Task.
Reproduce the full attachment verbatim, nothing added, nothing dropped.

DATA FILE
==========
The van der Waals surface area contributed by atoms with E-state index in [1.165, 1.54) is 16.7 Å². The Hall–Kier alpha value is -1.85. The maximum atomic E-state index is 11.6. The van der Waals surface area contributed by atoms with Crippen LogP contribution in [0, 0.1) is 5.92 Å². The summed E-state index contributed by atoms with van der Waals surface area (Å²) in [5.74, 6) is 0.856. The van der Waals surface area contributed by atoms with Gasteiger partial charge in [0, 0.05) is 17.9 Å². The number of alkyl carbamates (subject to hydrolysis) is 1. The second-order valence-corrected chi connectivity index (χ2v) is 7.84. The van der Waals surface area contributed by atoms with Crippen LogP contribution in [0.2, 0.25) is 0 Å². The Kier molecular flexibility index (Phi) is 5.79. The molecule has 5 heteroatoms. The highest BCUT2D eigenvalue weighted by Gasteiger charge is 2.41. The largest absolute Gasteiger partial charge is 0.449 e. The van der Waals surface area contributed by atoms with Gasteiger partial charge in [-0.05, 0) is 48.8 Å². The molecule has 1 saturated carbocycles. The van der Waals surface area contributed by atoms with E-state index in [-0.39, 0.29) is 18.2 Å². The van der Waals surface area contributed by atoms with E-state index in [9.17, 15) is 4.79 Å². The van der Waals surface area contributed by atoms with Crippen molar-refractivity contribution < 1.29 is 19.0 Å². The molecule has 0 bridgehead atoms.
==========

The van der Waals surface area contributed by atoms with E-state index in [1.165, 1.54) is 16.7 Å². The Hall–Kier alpha value is -1.85. The maximum atomic E-state index is 11.6. The van der Waals surface area contributed by atoms with Crippen LogP contribution in [0, 0.1) is 5.92 Å². The summed E-state index contributed by atoms with van der Waals surface area (Å²) in [5.74, 6) is 0.856. The van der Waals surface area contributed by atoms with Gasteiger partial charge in [0, 0.05) is 17.9 Å². The number of alkyl carbamates (subject to hydrolysis) is 1. The second-order valence-corrected chi connectivity index (χ2v) is 7.84. The van der Waals surface area contributed by atoms with Crippen LogP contribution in [0.2, 0.25) is 0 Å². The Kier molecular flexibility index (Phi) is 5.79. The molecule has 5 heteroatoms. The highest BCUT2D eigenvalue weighted by Gasteiger charge is 2.41. The largest absolute Gasteiger partial charge is 0.449 e. The van der Waals surface area contributed by atoms with Gasteiger partial charge in [-0.05, 0) is 48.8 Å². The molecule has 1 saturated carbocycles. The van der Waals surface area contributed by atoms with E-state index in [-0.39, 0.29) is 18.2 Å². The van der Waals surface area contributed by atoms with E-state index in [9.17, 15) is 4.79 Å². The van der Waals surface area contributed by atoms with Crippen molar-refractivity contribution < 1.29 is 19.0 Å². The molecule has 0 bridgehead atoms.